Blair won't ask Israel to halt fire

Says Hizbullah must free troops, stop firing rockets before any cease-fire.

By
July 19, 2006 15:59
2 minute read.
tony blair 298 88 ap

tony blair 298 88 ap. (photo credit: AP [file])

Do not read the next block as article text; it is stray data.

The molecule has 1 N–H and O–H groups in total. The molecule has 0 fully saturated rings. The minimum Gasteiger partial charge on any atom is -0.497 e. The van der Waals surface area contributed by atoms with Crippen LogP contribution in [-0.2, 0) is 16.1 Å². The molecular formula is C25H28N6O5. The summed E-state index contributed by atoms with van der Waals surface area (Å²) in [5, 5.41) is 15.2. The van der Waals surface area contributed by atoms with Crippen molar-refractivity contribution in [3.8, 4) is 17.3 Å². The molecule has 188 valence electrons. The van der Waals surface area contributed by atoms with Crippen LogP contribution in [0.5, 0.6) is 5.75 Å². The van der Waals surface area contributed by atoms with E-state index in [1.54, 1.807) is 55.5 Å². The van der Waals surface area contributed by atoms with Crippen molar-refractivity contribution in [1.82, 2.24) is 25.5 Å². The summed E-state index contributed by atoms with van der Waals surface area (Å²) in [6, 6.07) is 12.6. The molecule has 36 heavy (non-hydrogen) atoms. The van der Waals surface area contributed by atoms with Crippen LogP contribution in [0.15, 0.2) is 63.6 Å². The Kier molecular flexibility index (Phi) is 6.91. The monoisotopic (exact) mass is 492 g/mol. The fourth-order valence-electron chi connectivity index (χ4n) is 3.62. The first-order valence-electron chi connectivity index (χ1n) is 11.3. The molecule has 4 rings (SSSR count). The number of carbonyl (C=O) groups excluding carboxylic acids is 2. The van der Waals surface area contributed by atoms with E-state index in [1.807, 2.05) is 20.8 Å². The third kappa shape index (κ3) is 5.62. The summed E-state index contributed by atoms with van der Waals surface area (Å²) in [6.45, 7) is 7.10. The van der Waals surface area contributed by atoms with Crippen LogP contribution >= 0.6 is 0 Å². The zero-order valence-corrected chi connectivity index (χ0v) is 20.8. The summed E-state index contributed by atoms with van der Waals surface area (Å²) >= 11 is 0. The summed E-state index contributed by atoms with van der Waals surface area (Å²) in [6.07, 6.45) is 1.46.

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British Prime Minister Tony Blair rejected calls Wednesday for Israel to declare a unilateral cease-fire in the burgeoning Mideast conflict, insisting that Hizbullah must first free Israeli soldiers and stop firing rockets at the Jewish state. Blair told lawmakers at his weekly House of Commons question session that Hizbullah must make the first move to halt hostilities that erupted a week ago when a militants nabbed two Israeli soldiers in a cross-border raid. "This would stop now if the soldiers who were kidnapped wrongly ... were released," he said. "It would stop if the rockets stopped coming into Haifa, deliberately to kill innocent civilians." "If those two things happened, let me promise ... I would be the first out there saying 'Israel should halt this operation,"' Blair said. Lawmakers condemned Blair for siding with Israel, which has bombed Beirut's airport, bridges and other infrastructure targets in retaliation for the kidnapping and for rocket attacks that followed. Some 300 people have died, scores have been injured and as many as 500,000 have been displaced. "How can we be evenhanded if we're not willing to condemn Israel's disproportionate response?" Liberal Democrat Party Leader Menzies Campbell said. Blair said it was important that Israel's military action be proportionate and that it do its best to minimize civilian casualties, but he clearly placed blame for the conflict on Hizbullah. He said it was impossible to return to negotiations on the so-called roadmap for peace between Israel and the Palestinians when Israel cannot be confident of its security. On Tuesday night, US President George Bush said, "We have made it very clear that Israel should be allowed to defend herself." Bush said he suspects Syria was trying to reassert influence in Lebanon more than a year after Damascus ended what had effectively been a long-term military occupation of its smaller, weaker neighbor. "Everybody abhors the loss of innocent life," Bush said. "On the other hand, what we recognize is that the root cause of the problem is Hizbullah. And that problem must be addressed ... by making it clear to Syria that they've got to stop their support to Hizbullah." Bush said there were suspicions that instability caused by Hizbullah's attacks will cause some in Lebanon to invite Syria to return to the nation. "Listen, Syria is trying to get back into Lebanon, it looks like to me," said Bush, who also noted the backing Hizbullah receives from Iran. "In order to be able to deal with this crisis, the world must deal with Hizbullah, with Syria and to continue to work to isolate Iran," Bush said.

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